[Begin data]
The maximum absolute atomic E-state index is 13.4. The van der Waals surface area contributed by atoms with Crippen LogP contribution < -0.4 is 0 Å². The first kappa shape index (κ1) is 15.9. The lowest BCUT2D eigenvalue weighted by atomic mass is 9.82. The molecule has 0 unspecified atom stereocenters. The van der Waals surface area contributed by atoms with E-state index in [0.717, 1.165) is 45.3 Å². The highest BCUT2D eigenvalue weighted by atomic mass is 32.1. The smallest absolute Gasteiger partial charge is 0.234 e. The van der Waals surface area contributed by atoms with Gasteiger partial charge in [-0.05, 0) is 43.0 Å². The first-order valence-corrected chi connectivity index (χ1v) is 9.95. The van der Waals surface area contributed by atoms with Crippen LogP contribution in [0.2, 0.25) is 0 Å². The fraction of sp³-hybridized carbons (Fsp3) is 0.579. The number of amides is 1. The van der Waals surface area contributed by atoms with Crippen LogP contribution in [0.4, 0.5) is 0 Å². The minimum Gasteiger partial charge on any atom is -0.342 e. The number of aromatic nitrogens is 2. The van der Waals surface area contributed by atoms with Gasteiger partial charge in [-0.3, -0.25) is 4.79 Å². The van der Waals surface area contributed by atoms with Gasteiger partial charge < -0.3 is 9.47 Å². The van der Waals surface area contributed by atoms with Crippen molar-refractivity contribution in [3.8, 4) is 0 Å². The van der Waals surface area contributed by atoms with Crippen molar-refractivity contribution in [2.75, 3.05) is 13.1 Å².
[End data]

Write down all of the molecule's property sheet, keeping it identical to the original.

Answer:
The maximum absolute atomic E-state index is 13.4. The van der Waals surface area contributed by atoms with Crippen LogP contribution < -0.4 is 0 Å². The first kappa shape index (κ1) is 15.9. The lowest BCUT2D eigenvalue weighted by atomic mass is 9.82. The molecule has 0 unspecified atom stereocenters. The van der Waals surface area contributed by atoms with E-state index in [0.717, 1.165) is 45.3 Å². The highest BCUT2D eigenvalue weighted by atomic mass is 32.1. The smallest absolute Gasteiger partial charge is 0.234 e. The van der Waals surface area contributed by atoms with Gasteiger partial charge in [-0.05, 0) is 43.0 Å². The first-order valence-corrected chi connectivity index (χ1v) is 9.95. The van der Waals surface area contributed by atoms with Crippen LogP contribution in [0.2, 0.25) is 0 Å². The fraction of sp³-hybridized carbons (Fsp3) is 0.579. The number of amides is 1. The van der Waals surface area contributed by atoms with Crippen LogP contribution in [0.4, 0.5) is 0 Å². The minimum Gasteiger partial charge on any atom is -0.342 e. The number of aromatic nitrogens is 2. The van der Waals surface area contributed by atoms with Gasteiger partial charge in [-0.3, -0.25) is 4.79 Å². The van der Waals surface area contributed by atoms with Gasteiger partial charge < -0.3 is 9.47 Å². The van der Waals surface area contributed by atoms with Crippen molar-refractivity contribution in [3.8, 4) is 0 Å². The van der Waals surface area contributed by atoms with Crippen molar-refractivity contribution in [2.75, 3.05) is 13.1 Å².